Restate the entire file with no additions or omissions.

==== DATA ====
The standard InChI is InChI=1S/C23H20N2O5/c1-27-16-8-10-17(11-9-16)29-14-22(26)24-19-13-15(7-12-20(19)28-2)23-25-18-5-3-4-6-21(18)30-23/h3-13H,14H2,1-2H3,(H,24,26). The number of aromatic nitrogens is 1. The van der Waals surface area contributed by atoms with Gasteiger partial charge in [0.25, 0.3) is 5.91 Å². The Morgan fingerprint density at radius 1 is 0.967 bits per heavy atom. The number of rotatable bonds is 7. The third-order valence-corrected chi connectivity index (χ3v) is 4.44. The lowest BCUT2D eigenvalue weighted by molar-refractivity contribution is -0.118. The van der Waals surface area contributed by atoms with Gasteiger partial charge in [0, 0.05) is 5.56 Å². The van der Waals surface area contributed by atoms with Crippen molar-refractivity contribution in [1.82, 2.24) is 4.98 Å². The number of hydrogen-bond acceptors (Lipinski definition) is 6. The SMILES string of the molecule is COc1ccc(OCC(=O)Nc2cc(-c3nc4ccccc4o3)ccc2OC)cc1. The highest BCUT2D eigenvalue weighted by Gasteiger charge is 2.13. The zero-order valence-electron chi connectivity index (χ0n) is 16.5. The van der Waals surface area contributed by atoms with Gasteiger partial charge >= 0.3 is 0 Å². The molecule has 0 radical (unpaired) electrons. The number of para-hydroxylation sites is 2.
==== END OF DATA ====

The standard InChI is InChI=1S/C23H20N2O5/c1-27-16-8-10-17(11-9-16)29-14-22(26)24-19-13-15(7-12-20(19)28-2)23-25-18-5-3-4-6-21(18)30-23/h3-13H,14H2,1-2H3,(H,24,26). The number of aromatic nitrogens is 1. The van der Waals surface area contributed by atoms with Gasteiger partial charge in [0.25, 0.3) is 5.91 Å². The Morgan fingerprint density at radius 1 is 0.967 bits per heavy atom. The number of rotatable bonds is 7. The third-order valence-corrected chi connectivity index (χ3v) is 4.44. The lowest BCUT2D eigenvalue weighted by molar-refractivity contribution is -0.118. The van der Waals surface area contributed by atoms with Gasteiger partial charge in [0, 0.05) is 5.56 Å². The van der Waals surface area contributed by atoms with Crippen molar-refractivity contribution in [1.82, 2.24) is 4.98 Å². The number of hydrogen-bond acceptors (Lipinski definition) is 6. The SMILES string of the molecule is COc1ccc(OCC(=O)Nc2cc(-c3nc4ccccc4o3)ccc2OC)cc1. The highest BCUT2D eigenvalue weighted by Gasteiger charge is 2.13. The zero-order valence-electron chi connectivity index (χ0n) is 16.5. The van der Waals surface area contributed by atoms with Gasteiger partial charge >= 0.3 is 0 Å². The molecule has 0 radical (unpaired) electrons. The number of para-hydroxylation sites is 2.